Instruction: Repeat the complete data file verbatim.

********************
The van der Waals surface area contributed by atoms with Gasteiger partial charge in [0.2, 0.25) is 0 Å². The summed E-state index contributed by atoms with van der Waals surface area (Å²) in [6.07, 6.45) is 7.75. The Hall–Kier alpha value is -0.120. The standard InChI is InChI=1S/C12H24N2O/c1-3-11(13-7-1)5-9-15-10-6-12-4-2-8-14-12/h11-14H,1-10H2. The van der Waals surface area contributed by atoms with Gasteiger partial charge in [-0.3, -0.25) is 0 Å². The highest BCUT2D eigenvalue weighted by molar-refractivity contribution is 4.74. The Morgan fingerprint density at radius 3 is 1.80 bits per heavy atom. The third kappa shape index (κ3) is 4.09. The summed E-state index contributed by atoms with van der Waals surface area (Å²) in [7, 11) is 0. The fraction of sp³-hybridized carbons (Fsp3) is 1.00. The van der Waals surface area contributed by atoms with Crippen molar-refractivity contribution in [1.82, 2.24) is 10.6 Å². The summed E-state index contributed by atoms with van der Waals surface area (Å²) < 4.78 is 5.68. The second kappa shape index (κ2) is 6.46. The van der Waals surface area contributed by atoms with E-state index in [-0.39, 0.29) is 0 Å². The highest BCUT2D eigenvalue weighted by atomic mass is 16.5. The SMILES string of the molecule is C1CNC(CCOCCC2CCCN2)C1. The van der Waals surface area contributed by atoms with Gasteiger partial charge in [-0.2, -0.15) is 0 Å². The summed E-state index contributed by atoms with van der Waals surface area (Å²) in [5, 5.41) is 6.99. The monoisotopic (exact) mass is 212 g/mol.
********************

The van der Waals surface area contributed by atoms with Gasteiger partial charge in [0.2, 0.25) is 0 Å². The summed E-state index contributed by atoms with van der Waals surface area (Å²) in [6.07, 6.45) is 7.75. The Hall–Kier alpha value is -0.120. The standard InChI is InChI=1S/C12H24N2O/c1-3-11(13-7-1)5-9-15-10-6-12-4-2-8-14-12/h11-14H,1-10H2. The van der Waals surface area contributed by atoms with Gasteiger partial charge in [-0.3, -0.25) is 0 Å². The highest BCUT2D eigenvalue weighted by molar-refractivity contribution is 4.74. The Morgan fingerprint density at radius 3 is 1.80 bits per heavy atom. The third kappa shape index (κ3) is 4.09. The summed E-state index contributed by atoms with van der Waals surface area (Å²) in [7, 11) is 0. The fraction of sp³-hybridized carbons (Fsp3) is 1.00. The van der Waals surface area contributed by atoms with Crippen molar-refractivity contribution in [1.82, 2.24) is 10.6 Å². The summed E-state index contributed by atoms with van der Waals surface area (Å²) < 4.78 is 5.68. The second kappa shape index (κ2) is 6.46. The van der Waals surface area contributed by atoms with E-state index in [-0.39, 0.29) is 0 Å². The highest BCUT2D eigenvalue weighted by atomic mass is 16.5. The SMILES string of the molecule is C1CNC(CCOCCC2CCCN2)C1. The van der Waals surface area contributed by atoms with Gasteiger partial charge in [-0.2, -0.15) is 0 Å². The summed E-state index contributed by atoms with van der Waals surface area (Å²) in [5, 5.41) is 6.99. The monoisotopic (exact) mass is 212 g/mol.